Darnell-Jamal Lisby joined the Cleveland Museum of Art in 2021. A fashion historian, his charge is to develop projects rooted in fashion studies that range across the museum’s various curatorial departments. Lisby has a thorough understanding of the broader history of fashion dating back to the 14th century, but his particular focus is illuminating the intersection of Blackness and fashion studies in the 20th and 21st centuries.
Before coming to Cleveland, Lisby was an education coordinator at Cooper Hewitt, Smithsonian Design Museum, where he organized programming for advanced design audiences and adults, including the museum’s first virtual—and best attended—symposium, “Fashion, Culture, Futures: African American Ingenuity, Activism, and Storytelling.” Prior to Cooper Hewitt, Lisby worked at an array of institutions in New York City, including the Museum at the Fashion Institute of Technology and the Costume Institute of the Metropolitan Museum of Art, where as a MuSe intern he helped research the 2018 exhibition Heavenly Bodies: Fashion and the Catholic Imagination. He also taught in the Fashion Institute of Technology master’s program in fashion design, fortifying emerging designers with the historical knowledge they require to pursue fruitful careers.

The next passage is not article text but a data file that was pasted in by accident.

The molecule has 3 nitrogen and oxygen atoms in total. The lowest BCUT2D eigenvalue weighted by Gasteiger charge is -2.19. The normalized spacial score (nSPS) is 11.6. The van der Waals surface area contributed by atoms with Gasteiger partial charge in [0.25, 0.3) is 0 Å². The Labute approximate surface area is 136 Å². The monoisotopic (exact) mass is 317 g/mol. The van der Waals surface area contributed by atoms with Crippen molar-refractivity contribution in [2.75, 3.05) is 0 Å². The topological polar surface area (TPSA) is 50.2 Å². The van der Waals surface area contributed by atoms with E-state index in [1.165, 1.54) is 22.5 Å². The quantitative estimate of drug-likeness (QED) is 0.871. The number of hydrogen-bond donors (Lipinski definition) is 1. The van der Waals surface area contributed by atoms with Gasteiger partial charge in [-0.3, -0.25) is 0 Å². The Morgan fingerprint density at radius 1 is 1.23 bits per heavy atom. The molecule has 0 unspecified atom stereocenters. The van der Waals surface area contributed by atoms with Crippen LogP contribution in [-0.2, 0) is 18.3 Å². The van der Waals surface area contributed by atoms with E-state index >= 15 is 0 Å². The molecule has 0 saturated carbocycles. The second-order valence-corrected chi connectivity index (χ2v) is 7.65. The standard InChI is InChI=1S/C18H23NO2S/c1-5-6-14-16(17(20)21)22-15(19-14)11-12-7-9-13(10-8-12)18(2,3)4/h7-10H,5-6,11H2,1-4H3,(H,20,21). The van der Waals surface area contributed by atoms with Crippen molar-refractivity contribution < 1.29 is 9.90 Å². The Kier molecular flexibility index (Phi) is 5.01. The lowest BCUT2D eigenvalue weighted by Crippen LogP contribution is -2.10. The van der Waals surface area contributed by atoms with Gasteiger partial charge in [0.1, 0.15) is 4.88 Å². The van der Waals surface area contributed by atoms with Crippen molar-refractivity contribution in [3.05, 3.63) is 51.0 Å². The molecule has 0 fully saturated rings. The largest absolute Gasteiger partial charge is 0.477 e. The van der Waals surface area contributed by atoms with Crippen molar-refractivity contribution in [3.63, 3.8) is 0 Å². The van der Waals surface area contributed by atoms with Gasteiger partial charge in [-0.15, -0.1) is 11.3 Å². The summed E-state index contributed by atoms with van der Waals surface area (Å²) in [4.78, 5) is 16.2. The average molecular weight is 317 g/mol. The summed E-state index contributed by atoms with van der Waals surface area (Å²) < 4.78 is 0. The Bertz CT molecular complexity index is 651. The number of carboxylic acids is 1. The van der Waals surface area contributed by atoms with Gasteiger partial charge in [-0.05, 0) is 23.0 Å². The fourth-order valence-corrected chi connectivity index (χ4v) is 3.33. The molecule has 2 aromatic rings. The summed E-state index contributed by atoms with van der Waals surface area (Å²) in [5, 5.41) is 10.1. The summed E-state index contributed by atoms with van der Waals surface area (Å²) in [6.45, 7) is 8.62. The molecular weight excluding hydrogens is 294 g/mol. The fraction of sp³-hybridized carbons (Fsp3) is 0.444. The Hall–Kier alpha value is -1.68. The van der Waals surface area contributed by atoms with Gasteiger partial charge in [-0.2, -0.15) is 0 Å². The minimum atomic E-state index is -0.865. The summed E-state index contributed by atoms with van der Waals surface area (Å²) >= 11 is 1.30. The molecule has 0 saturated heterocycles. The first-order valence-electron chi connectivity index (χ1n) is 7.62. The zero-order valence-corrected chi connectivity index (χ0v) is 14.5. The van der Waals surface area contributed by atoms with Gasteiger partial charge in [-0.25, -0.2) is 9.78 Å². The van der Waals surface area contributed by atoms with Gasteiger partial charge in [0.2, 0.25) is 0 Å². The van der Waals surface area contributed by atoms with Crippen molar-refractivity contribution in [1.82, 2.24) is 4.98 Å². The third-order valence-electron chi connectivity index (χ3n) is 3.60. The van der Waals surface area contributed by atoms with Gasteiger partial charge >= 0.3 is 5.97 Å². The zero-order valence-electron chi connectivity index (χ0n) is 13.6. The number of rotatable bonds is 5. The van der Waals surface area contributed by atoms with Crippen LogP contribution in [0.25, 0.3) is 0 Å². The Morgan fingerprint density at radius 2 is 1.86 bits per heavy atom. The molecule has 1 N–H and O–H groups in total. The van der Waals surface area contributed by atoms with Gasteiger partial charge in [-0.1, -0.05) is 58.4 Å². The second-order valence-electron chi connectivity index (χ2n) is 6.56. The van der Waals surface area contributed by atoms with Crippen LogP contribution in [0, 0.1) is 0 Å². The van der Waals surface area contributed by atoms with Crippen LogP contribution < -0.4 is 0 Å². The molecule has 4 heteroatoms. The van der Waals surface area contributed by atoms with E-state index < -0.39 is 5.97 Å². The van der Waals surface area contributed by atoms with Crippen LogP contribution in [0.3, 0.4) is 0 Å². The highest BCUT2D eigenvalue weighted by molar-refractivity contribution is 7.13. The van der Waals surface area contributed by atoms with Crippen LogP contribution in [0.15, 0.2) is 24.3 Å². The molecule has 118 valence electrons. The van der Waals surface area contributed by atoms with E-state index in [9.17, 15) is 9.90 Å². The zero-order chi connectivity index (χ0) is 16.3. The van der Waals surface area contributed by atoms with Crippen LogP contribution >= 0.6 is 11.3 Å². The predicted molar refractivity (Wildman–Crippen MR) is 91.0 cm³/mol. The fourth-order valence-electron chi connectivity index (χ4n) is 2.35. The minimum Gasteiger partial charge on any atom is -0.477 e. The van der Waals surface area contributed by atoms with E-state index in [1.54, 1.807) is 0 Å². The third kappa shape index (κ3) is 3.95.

As a curator, Lisby served as an advisor for the 2021 exhibition Voices of Fashion: Black Couture, Beauty, and Styles at the Centraal Museum in Utrecht, the Netherlands, and was the sole fashion historian on the curatorial team for Willi Smith: Street Couture at Cooper Hewitt. He has published extensively on numerous academic and mainstream platforms, including the Fashion and Race Database, Cultured magazine, and Teen Vogue.
Lisby holds three degrees from the Fashion Institute of Technology: an MA in fashion and textiles studies: history, theory, museum practice; a BS in art history and museum professions; and an AAS in fashion merchandising.